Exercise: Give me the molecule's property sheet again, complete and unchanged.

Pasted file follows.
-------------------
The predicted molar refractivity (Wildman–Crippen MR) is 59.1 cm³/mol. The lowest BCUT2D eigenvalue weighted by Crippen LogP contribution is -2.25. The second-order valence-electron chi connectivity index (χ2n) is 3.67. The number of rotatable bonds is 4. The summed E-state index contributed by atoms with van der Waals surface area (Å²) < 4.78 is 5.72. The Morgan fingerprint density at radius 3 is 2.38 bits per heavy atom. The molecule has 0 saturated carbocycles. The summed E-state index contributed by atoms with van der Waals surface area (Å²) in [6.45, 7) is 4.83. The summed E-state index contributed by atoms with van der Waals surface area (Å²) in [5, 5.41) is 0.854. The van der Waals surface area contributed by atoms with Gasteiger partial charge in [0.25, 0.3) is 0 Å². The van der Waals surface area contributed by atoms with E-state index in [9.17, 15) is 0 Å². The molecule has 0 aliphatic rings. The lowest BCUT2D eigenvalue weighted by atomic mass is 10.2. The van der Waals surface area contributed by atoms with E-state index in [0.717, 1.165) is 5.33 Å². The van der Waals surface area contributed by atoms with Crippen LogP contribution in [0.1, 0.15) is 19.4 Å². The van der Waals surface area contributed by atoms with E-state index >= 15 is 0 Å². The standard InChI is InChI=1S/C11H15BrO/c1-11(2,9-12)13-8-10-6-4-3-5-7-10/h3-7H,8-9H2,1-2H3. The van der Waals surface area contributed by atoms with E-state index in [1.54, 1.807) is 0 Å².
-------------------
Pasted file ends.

The predicted molar refractivity (Wildman–Crippen MR) is 59.1 cm³/mol. The lowest BCUT2D eigenvalue weighted by Crippen LogP contribution is -2.25. The second-order valence-electron chi connectivity index (χ2n) is 3.67. The number of rotatable bonds is 4. The summed E-state index contributed by atoms with van der Waals surface area (Å²) < 4.78 is 5.72. The Morgan fingerprint density at radius 3 is 2.38 bits per heavy atom. The molecule has 0 saturated carbocycles. The summed E-state index contributed by atoms with van der Waals surface area (Å²) in [6.45, 7) is 4.83. The summed E-state index contributed by atoms with van der Waals surface area (Å²) in [5, 5.41) is 0.854. The van der Waals surface area contributed by atoms with Gasteiger partial charge in [0.25, 0.3) is 0 Å². The van der Waals surface area contributed by atoms with E-state index in [9.17, 15) is 0 Å². The molecule has 0 aliphatic rings. The lowest BCUT2D eigenvalue weighted by atomic mass is 10.2. The van der Waals surface area contributed by atoms with E-state index in [0.717, 1.165) is 5.33 Å². The van der Waals surface area contributed by atoms with Crippen LogP contribution in [0.1, 0.15) is 19.4 Å². The van der Waals surface area contributed by atoms with E-state index >= 15 is 0 Å². The standard InChI is InChI=1S/C11H15BrO/c1-11(2,9-12)13-8-10-6-4-3-5-7-10/h3-7H,8-9H2,1-2H3. The van der Waals surface area contributed by atoms with E-state index in [1.54, 1.807) is 0 Å².